In Black Hawk Down, the fight went on for a day. In We Were Soldiers Once & Young, the fighting lasted three days. In The Village, one Marine squad fought for 495 days -- half of them died.
Few American battles have been so extended, savage and personal. A handful of Americans volunteered to live among six thousand Vietnamese, training farmers to defend their village. Such "Combined Action Platoons" (CAPs) are now a lost footnote about how the war could have been fought; only the villagers remain to bear witness. This is the story of fifteen resolute young Americans matched against two hundred Viet Cong; how a CAP lived, fought and died. And why the villagers remember them to this day.
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December 31, 2002
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Excerpt from The Village by Bing West
Ap Thanh Lam wanted to go home. In the last six years of fighting, he had stayed overnight in his home village only once. And that night he had hidden in the shadows of a thicket and left as soon as he had killed his man.
Lam was a policeman -- a professional who shunned politics and avoided discussions about ideology. He owed his training to the Viet Minh, in whose Security Service he had worked after World War II. He had broken with the Communists in 1954, and subsequently had fought against them. The Saigon government, though glad of his services, held him suspect, refused him promotions and transferred him frequently. But Lam was given what he valued most: freedom to operate as he chose. A middle-aged man with an unmistakable air of authority, Lam looked and acted like a cop. Even in friendly conversation he gave the impression that part of him was holding back, watching, listening, judging, respected by the villagers because he did not tax them and hated by the Viet Cong because he could trap them.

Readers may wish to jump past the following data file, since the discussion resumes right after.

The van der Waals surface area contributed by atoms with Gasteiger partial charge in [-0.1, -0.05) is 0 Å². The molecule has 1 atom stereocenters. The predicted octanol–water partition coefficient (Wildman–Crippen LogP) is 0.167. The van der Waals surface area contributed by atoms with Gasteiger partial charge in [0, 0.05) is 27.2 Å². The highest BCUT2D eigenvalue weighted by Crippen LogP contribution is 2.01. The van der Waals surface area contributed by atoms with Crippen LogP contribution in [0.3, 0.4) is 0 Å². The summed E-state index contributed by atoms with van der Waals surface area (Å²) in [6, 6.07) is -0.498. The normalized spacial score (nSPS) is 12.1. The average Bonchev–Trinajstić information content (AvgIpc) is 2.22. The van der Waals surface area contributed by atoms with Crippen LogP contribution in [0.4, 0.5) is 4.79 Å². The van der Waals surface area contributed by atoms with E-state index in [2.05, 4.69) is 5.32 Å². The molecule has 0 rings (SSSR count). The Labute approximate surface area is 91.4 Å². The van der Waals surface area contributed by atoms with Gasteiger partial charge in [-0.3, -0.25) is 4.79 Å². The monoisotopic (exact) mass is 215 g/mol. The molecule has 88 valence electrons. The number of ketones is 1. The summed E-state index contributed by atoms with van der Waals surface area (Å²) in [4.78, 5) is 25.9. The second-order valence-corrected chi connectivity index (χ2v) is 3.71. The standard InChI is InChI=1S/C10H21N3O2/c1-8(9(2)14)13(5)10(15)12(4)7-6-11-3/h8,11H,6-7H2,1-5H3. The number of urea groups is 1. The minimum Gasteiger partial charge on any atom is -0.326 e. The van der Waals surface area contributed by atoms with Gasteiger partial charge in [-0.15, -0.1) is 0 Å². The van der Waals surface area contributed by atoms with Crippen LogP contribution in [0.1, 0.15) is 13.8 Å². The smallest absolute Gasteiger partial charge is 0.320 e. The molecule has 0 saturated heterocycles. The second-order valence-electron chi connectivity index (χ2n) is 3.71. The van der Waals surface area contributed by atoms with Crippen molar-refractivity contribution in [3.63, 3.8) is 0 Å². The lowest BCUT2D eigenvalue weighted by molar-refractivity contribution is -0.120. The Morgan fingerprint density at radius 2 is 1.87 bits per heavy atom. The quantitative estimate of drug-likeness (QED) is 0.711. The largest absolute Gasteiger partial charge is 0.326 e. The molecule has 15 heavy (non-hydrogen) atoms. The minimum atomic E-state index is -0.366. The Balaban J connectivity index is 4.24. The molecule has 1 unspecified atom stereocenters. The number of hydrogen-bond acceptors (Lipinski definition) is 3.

Lam rarely accompanied the Army into Viet Cong hamlets. Instead, he let the Viet Cong come to him. When he had a tip that a VC leader might be visiting a government-controlled hamlet, he told no one. That way, there was no chance of a leak. Even his squad of special police frequently did not know where or why he was taking them. The trapped Viet Cong rarely fought. The surprise was too great. A door would suddenly be kicked open and there would stand Lam, backed up by a dozen police with submachine guns.
In May of 1966, Lam was told that Truong My, an important VC cadre, would be sleeping with his wife on a certain night in the VC village of Binh Nghia (pronounced "Been Knee-ah"). Ordinarily, Lam would not have acted on that information. Trying to slip undetected into a VC hamlet was too dangerous. Most likely his police would be spotted by the hamlet sentries and end up in a firefight with the local guerrilla platoon while the VC leader escaped.
But Binh Nghia was different. It was Lam's home. He knew the back paths and hedgerows, the gates and the gaps in the fences, the backyard runs of the children and the houses of VC families.
The evening Truong My was due home, Lam put on the black pajamas and conical hat of a farmer and stuck a snub-nosed .38 revolver in his waistband. Unaccompanied, he left district headquarters and padded barefoot to the bank of a nearby river, where he climbed into a small sampan.
It was dusk when Lam reached the village. The VC sentries saw his sampan turn into the bank, but before they could walk to it, Lam had ducked into a nearby thicket. The sentries walked back to their outpost position without raising the alarm, having assumed Lam was a farmer returning late from the district market.